Slap on the wrist: can new wearables help tackle problem drinking?

How many units of alcohol do you drink each week? It’s a question most people stumble over.

It’s not easy to monitor alcohol intake. So often a doctor asks and the patient tries to quickly calculate the recommended weekly units, before settling on a slightly lower figure. It’s an issue too for those who want to figure out whether they have reached drink-driving limits. But tech companies claim to have a solution to this problem.

The San Francisco-based BACtrack, for example, makes breathalysers for law enforcement agencies. But recently it won a $200,000 (£136,000) government prize for an alcohol-monitoring device of a different kind: one that users can apply to their bodies.

Skyn, BACtrack’s winning entry, looks like the sort of wristband runners wear to measure their speed and heartbeat – but it measures the body’s alcohol content. Three quarters of an hour after drinking, the Skyn’s wearer can see their blood alcohol content (BAC) on the wristband.

BACtrack Skyn device with app Photograph: BACtrack

The prototype device, which will be available at the end of the year and retail for $99 (£68), works by tracking ethanol molecules escaping through the skin. It’s intended for “serious use cases – people with a serious alcohol issue who could benefit from continuous, non-invasive monitoring,” says Keith Nothacker, BACtrack’s president and CEO.

“Having a low-cost, small, discreet, wearable can dramatically simplify treatment for millions of people … Imagine going out for drinks and your smart watch displaying your estimated BAC. No pausing to take a breath test – the result is just there, continuously.”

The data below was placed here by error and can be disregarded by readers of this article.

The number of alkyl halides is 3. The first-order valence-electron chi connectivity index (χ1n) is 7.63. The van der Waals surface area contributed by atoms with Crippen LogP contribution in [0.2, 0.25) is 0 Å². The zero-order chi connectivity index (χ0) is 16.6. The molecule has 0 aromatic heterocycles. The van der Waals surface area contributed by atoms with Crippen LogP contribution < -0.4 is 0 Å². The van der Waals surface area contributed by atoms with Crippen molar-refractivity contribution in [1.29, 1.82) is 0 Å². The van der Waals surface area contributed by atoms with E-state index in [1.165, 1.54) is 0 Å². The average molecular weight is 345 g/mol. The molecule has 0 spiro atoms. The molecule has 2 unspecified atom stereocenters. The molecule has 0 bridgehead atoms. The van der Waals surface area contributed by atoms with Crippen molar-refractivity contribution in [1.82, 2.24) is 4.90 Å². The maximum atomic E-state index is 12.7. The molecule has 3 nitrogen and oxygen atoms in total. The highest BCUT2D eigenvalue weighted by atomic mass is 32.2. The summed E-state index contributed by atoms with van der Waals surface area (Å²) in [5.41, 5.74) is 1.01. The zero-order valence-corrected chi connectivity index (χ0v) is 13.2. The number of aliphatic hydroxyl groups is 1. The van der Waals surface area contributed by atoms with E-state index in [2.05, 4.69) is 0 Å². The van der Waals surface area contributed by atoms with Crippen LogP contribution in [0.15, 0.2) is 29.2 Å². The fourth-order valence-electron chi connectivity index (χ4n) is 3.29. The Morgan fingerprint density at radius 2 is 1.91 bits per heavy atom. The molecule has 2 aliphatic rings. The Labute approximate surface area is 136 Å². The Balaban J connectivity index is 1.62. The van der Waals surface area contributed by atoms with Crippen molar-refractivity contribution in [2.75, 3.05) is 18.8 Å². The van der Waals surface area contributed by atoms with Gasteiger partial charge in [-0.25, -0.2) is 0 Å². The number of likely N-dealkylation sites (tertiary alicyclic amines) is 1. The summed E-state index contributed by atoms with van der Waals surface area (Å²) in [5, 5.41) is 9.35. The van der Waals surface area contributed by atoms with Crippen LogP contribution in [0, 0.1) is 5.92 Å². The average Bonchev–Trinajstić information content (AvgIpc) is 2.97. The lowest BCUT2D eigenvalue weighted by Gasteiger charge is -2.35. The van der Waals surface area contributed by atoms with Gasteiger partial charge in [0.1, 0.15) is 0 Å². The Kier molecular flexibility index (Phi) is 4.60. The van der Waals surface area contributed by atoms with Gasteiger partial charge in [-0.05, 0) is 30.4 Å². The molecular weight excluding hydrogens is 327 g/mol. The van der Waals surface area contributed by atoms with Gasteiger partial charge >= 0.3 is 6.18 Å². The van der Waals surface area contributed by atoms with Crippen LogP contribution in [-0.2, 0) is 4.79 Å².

The competition won by Skyn was organised by the National Institutes of Health (NIH) in the US. That a government agency is looking to incentivise alcohol-measuring gadgets suggests that the US government is trying to find new ways of preventing alcohol-related diseases, which cause about 88,000 deaths each year in the country.

It is also a nod to the fast-growing market for alcohol-measuring apps and gadgets. Among the many iPhone apps now available is IntelliDrink ($2.99/£2.29). Users enter the number of drinks they are consuming and the app calculates their BAC based on their age, weight, height, gender, drinking frequency and stomach contents. It can also be set to alert a friend when the user has reached a certain alcohol level.

Another iPhone app, R-U-Buzzed?, measures the user’s alcohol level using height and weight in addition to the amount of alcohol consumed, and flashes “You’re buzzed” when they reach the driving under the influence (DUI) level.

In Sweden, Alcosystems, a company working in collaboration with a teaching hospital has developed a wireless, fuel-cell powered breathalyser connected to an app, which recovering alcoholics are using several times a day to monitor their progress. The device is available for consumers and companies too. However, this is a relatively expensive option – while the app is £1.49, the breathalyser is €229 (£175).

Demonstration of Alcosystems iBAC breathalyser for consumers

The apps and gadgets form a useful new resource, says professor Eileen Kaner, chair of public health and primary care research at Newcastle University: “Many people drink heavily but don’t want to talk to their doctor about it. And a lot of patients worry about taking up too much of their doctor’s time trying to figure out how much they drink. Gadgets are useful in such cases.”

Indeed, many people consciously or unconsciously under-report their drinking in conversations with their doctor, and often have no way of backing up their self-reported drinking habits. “A product like BACtrack Skyn helps people become more aware of their alcohol consumption habits,” says Nothacker.

While apps and gadgets are no substitute for doctors and nurses, Kaner says they can help people find out more about their behaviour,. “A very small part of the population are alcoholics, but a much larger part are heavy drinkers. Tech solutions can help them address potential health problems before it’s too late.”

Some are more sceptical. “There’s no convincing evidence that tech gadgets are better than older techniques in changing behaviour,” says Professor Matt Field of the UK Centre for Tobacco and Alcohol Studies (UKCTAS) at the University of Liverpool. Besides, he adds, in most countries DIU levels are so low that it’s safer not to drink at all.

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